Cellcos in Estonia are calling on the country’s Minister of Foreign Trade and IT to rethink plans to award four licences in the 3.4GHz-3.8GHz band. In a letter to Raul Siem, the Estonian Association of Information Technology and Telecommunications (ITL) claims that splitting the range into four equal lots would only give operators sufficient spectrum to further develop 4G services and would not support full 5G networks.
Estonia had originally launched an auction for three equal licences, but this process was blocked by a legal challenge from wireless ISP Levikom, which said it would be hampering competition to offer three licences to the trio of incumbent providers. Its stance was supported by the country’s competition authority and the government was forced into a rethink, with the Minister announcing its new plans to auction four concessions earlier this month.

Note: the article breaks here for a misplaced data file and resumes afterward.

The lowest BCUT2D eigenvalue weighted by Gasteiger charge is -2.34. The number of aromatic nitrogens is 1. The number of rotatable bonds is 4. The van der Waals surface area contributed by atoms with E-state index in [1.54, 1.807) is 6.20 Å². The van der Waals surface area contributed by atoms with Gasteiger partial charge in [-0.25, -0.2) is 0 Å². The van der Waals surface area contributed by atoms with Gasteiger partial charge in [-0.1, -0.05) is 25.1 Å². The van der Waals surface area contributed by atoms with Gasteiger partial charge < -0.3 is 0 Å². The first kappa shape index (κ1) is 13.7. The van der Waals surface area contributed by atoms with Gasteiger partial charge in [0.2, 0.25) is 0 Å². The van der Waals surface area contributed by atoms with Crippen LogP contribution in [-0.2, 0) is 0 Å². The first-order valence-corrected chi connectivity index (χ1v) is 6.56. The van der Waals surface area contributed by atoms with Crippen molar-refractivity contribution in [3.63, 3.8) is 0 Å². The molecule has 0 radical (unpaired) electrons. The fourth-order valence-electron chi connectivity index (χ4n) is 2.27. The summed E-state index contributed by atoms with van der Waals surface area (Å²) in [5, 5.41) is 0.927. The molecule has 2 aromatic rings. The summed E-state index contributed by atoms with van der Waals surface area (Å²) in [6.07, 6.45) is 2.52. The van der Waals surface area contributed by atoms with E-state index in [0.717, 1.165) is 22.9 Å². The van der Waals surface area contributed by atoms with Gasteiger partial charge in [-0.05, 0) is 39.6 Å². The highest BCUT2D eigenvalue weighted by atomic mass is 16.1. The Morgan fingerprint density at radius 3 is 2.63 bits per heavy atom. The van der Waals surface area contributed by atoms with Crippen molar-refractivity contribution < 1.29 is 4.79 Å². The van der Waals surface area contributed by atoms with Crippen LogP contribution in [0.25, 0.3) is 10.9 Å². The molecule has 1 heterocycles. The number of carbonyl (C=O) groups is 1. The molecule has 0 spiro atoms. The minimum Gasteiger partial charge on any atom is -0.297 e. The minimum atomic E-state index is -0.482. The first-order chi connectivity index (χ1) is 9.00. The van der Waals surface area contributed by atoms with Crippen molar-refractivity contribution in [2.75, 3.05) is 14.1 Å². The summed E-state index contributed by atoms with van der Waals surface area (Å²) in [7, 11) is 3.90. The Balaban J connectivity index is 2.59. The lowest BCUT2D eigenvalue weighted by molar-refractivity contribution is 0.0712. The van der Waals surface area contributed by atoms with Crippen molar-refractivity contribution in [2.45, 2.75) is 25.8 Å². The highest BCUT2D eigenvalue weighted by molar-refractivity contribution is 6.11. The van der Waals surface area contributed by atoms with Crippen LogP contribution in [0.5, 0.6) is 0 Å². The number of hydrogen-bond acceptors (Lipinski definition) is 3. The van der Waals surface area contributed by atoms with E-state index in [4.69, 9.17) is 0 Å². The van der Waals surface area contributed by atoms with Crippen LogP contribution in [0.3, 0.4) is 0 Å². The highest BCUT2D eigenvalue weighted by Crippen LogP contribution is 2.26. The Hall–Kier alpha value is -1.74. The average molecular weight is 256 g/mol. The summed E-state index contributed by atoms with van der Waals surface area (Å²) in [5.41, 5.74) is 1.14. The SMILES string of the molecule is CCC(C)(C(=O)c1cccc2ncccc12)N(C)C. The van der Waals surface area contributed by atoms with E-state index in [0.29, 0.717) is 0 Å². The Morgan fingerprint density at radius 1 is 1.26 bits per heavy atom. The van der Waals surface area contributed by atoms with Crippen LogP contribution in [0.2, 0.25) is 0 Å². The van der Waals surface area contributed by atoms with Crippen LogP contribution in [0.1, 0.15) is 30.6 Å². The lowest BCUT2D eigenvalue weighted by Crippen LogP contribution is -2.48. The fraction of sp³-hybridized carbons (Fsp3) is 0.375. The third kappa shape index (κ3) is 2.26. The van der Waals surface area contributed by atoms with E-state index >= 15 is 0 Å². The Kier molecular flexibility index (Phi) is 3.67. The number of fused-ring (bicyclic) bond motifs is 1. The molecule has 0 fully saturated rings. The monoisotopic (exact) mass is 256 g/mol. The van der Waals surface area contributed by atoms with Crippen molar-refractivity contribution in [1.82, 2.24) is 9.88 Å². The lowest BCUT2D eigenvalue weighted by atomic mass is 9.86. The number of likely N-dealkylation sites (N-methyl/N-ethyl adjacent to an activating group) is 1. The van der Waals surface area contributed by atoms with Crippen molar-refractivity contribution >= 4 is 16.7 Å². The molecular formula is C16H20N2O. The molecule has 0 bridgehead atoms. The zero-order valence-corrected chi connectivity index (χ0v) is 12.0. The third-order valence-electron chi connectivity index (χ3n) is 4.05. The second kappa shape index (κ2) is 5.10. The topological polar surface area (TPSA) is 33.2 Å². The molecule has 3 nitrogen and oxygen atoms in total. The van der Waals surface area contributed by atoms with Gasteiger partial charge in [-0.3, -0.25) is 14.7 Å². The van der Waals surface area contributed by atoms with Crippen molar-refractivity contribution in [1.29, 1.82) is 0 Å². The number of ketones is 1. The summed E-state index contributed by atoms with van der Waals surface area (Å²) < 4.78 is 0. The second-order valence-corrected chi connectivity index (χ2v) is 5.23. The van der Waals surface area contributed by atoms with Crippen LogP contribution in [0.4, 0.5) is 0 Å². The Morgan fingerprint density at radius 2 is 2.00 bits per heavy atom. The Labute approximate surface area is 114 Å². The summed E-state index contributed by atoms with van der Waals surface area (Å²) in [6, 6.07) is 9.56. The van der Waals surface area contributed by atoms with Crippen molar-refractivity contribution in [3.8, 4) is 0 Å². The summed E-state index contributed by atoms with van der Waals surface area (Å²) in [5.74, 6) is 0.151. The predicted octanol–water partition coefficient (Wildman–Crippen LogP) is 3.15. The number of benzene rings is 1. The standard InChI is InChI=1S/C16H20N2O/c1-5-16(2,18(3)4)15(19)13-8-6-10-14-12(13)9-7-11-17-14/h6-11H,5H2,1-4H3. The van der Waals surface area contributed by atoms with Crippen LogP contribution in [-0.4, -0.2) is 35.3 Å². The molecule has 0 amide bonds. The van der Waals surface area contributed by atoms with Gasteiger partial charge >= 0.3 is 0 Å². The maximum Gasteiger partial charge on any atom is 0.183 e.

The matter is complicated by the fact that neighbouring Russia utilises the 3.6GHz-3.8GHz range for military communications and there are questions relating to cross-border interference until Russia can migrate the military to alternative frequencies. Estonia is also having to wait to offer 700MHz spectrum for 5G since Russia is currently using that range for TV services and has not announced when it will be freed.
Estonian cellco Tele2 Eesti has gone one step further than its rivals by requesting that the state back an open access model for 5G, using the available spectrum to support a single nationwide network which would then be used by service providers on a wholesale basis. In a letter to the minister cited by ERR, Tele2 Eesti’s CEO Chris Alan Robbins argued: ‘This would be a real motor for innovation for Estonia, not a closed infrastructure model like we have right now, where all wireless access is controlled by three operators.’